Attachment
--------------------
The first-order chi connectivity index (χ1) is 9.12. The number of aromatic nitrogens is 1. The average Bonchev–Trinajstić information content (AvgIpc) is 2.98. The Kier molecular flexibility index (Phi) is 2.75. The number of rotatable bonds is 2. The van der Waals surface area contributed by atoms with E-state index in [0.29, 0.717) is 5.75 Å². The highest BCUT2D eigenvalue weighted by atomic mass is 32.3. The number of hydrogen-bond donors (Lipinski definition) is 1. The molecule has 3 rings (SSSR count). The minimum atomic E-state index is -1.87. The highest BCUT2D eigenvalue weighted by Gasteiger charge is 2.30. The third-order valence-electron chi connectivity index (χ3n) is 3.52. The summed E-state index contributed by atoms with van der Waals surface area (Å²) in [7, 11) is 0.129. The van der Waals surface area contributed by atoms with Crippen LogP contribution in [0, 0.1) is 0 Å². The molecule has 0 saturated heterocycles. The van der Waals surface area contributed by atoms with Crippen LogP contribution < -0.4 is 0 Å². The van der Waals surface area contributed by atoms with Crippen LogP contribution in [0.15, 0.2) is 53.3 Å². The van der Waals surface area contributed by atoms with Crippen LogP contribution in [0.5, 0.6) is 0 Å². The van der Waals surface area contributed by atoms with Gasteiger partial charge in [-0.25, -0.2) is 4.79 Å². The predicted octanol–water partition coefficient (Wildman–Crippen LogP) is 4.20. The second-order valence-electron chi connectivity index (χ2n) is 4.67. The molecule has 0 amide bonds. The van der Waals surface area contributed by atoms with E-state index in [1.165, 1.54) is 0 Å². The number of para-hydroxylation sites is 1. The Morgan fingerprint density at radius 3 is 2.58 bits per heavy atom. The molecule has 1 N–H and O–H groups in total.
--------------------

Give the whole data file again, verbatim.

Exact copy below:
The first-order chi connectivity index (χ1) is 9.12. The number of aromatic nitrogens is 1. The average Bonchev–Trinajstić information content (AvgIpc) is 2.98. The Kier molecular flexibility index (Phi) is 2.75. The number of rotatable bonds is 2. The van der Waals surface area contributed by atoms with E-state index in [0.29, 0.717) is 5.75 Å². The highest BCUT2D eigenvalue weighted by atomic mass is 32.3. The number of hydrogen-bond donors (Lipinski definition) is 1. The molecule has 3 rings (SSSR count). The minimum atomic E-state index is -1.87. The highest BCUT2D eigenvalue weighted by Gasteiger charge is 2.30. The third-order valence-electron chi connectivity index (χ3n) is 3.52. The summed E-state index contributed by atoms with van der Waals surface area (Å²) in [7, 11) is 0.129. The van der Waals surface area contributed by atoms with Crippen LogP contribution in [0, 0.1) is 0 Å². The molecule has 0 saturated heterocycles. The van der Waals surface area contributed by atoms with Crippen LogP contribution < -0.4 is 0 Å². The van der Waals surface area contributed by atoms with Crippen LogP contribution in [0.15, 0.2) is 53.3 Å². The van der Waals surface area contributed by atoms with Crippen LogP contribution in [0.5, 0.6) is 0 Å². The van der Waals surface area contributed by atoms with Gasteiger partial charge in [-0.25, -0.2) is 4.79 Å². The predicted octanol–water partition coefficient (Wildman–Crippen LogP) is 4.20. The second-order valence-electron chi connectivity index (χ2n) is 4.67. The molecule has 0 amide bonds. The van der Waals surface area contributed by atoms with E-state index in [1.165, 1.54) is 0 Å². The number of para-hydroxylation sites is 1. The Morgan fingerprint density at radius 3 is 2.58 bits per heavy atom. The molecule has 1 N–H and O–H groups in total.